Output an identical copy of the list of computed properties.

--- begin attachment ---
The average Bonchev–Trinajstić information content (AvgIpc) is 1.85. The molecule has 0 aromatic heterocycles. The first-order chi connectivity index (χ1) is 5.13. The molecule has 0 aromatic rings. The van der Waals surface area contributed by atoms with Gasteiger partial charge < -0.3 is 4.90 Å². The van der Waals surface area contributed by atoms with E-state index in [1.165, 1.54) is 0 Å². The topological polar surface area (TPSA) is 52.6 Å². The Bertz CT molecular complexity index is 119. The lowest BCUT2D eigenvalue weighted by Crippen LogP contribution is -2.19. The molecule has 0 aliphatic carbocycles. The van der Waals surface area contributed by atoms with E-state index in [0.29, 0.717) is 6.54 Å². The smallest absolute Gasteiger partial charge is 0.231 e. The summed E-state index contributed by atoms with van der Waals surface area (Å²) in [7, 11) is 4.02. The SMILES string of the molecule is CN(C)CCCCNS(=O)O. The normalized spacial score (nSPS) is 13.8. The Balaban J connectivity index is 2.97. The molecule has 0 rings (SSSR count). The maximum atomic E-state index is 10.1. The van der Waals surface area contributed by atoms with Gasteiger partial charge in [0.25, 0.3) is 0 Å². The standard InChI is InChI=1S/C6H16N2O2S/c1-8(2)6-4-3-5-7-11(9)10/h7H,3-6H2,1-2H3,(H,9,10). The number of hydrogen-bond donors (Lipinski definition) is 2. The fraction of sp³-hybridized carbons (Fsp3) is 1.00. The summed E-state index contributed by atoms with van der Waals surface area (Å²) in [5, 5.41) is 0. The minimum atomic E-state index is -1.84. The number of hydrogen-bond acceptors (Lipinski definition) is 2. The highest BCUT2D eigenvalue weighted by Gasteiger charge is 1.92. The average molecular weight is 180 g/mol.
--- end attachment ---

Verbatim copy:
The average Bonchev–Trinajstić information content (AvgIpc) is 1.85. The molecule has 0 aromatic heterocycles. The first-order chi connectivity index (χ1) is 5.13. The molecule has 0 aromatic rings. The van der Waals surface area contributed by atoms with Gasteiger partial charge < -0.3 is 4.90 Å². The van der Waals surface area contributed by atoms with E-state index in [1.165, 1.54) is 0 Å². The topological polar surface area (TPSA) is 52.6 Å². The Bertz CT molecular complexity index is 119. The lowest BCUT2D eigenvalue weighted by Crippen LogP contribution is -2.19. The molecule has 0 aliphatic carbocycles. The van der Waals surface area contributed by atoms with E-state index in [0.29, 0.717) is 6.54 Å². The smallest absolute Gasteiger partial charge is 0.231 e. The summed E-state index contributed by atoms with van der Waals surface area (Å²) in [7, 11) is 4.02. The SMILES string of the molecule is CN(C)CCCCNS(=O)O. The normalized spacial score (nSPS) is 13.8. The Balaban J connectivity index is 2.97. The molecule has 0 rings (SSSR count). The maximum atomic E-state index is 10.1. The van der Waals surface area contributed by atoms with Gasteiger partial charge in [0.25, 0.3) is 0 Å². The standard InChI is InChI=1S/C6H16N2O2S/c1-8(2)6-4-3-5-7-11(9)10/h7H,3-6H2,1-2H3,(H,9,10). The number of hydrogen-bond donors (Lipinski definition) is 2. The fraction of sp³-hybridized carbons (Fsp3) is 1.00. The summed E-state index contributed by atoms with van der Waals surface area (Å²) in [5, 5.41) is 0. The minimum atomic E-state index is -1.84. The number of hydrogen-bond acceptors (Lipinski definition) is 2. The highest BCUT2D eigenvalue weighted by Gasteiger charge is 1.92. The average molecular weight is 180 g/mol.